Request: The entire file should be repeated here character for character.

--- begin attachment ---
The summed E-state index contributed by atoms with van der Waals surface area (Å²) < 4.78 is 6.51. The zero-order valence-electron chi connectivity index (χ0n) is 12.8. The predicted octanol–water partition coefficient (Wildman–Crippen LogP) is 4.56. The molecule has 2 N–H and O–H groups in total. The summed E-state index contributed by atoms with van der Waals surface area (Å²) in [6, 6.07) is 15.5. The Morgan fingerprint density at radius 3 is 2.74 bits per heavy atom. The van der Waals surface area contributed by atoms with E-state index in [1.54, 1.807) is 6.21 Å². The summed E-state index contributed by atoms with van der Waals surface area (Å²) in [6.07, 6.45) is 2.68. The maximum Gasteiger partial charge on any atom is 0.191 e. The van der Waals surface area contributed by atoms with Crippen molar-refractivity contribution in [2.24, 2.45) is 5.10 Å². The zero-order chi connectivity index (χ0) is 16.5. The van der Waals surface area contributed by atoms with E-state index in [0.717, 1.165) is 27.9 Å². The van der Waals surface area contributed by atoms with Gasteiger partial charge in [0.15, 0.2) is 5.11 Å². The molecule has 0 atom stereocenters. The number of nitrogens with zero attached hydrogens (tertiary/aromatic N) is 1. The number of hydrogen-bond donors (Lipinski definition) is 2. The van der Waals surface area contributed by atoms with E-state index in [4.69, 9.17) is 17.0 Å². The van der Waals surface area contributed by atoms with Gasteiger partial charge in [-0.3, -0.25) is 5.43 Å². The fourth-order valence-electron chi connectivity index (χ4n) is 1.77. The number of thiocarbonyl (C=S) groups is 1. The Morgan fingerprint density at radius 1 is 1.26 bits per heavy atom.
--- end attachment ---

The summed E-state index contributed by atoms with van der Waals surface area (Å²) < 4.78 is 6.51. The zero-order valence-electron chi connectivity index (χ0n) is 12.8. The predicted octanol–water partition coefficient (Wildman–Crippen LogP) is 4.56. The molecule has 2 N–H and O–H groups in total. The summed E-state index contributed by atoms with van der Waals surface area (Å²) in [6, 6.07) is 15.5. The Morgan fingerprint density at radius 3 is 2.74 bits per heavy atom. The van der Waals surface area contributed by atoms with E-state index in [1.54, 1.807) is 6.21 Å². The summed E-state index contributed by atoms with van der Waals surface area (Å²) in [6.07, 6.45) is 2.68. The maximum Gasteiger partial charge on any atom is 0.191 e. The van der Waals surface area contributed by atoms with Crippen molar-refractivity contribution in [2.24, 2.45) is 5.10 Å². The zero-order chi connectivity index (χ0) is 16.5. The van der Waals surface area contributed by atoms with E-state index in [0.717, 1.165) is 27.9 Å². The van der Waals surface area contributed by atoms with Gasteiger partial charge in [0.15, 0.2) is 5.11 Å². The molecule has 0 atom stereocenters. The number of nitrogens with zero attached hydrogens (tertiary/aromatic N) is 1. The number of hydrogen-bond donors (Lipinski definition) is 2. The van der Waals surface area contributed by atoms with E-state index in [4.69, 9.17) is 17.0 Å². The van der Waals surface area contributed by atoms with Gasteiger partial charge in [-0.3, -0.25) is 5.43 Å². The fourth-order valence-electron chi connectivity index (χ4n) is 1.77. The number of thiocarbonyl (C=S) groups is 1. The Morgan fingerprint density at radius 1 is 1.26 bits per heavy atom.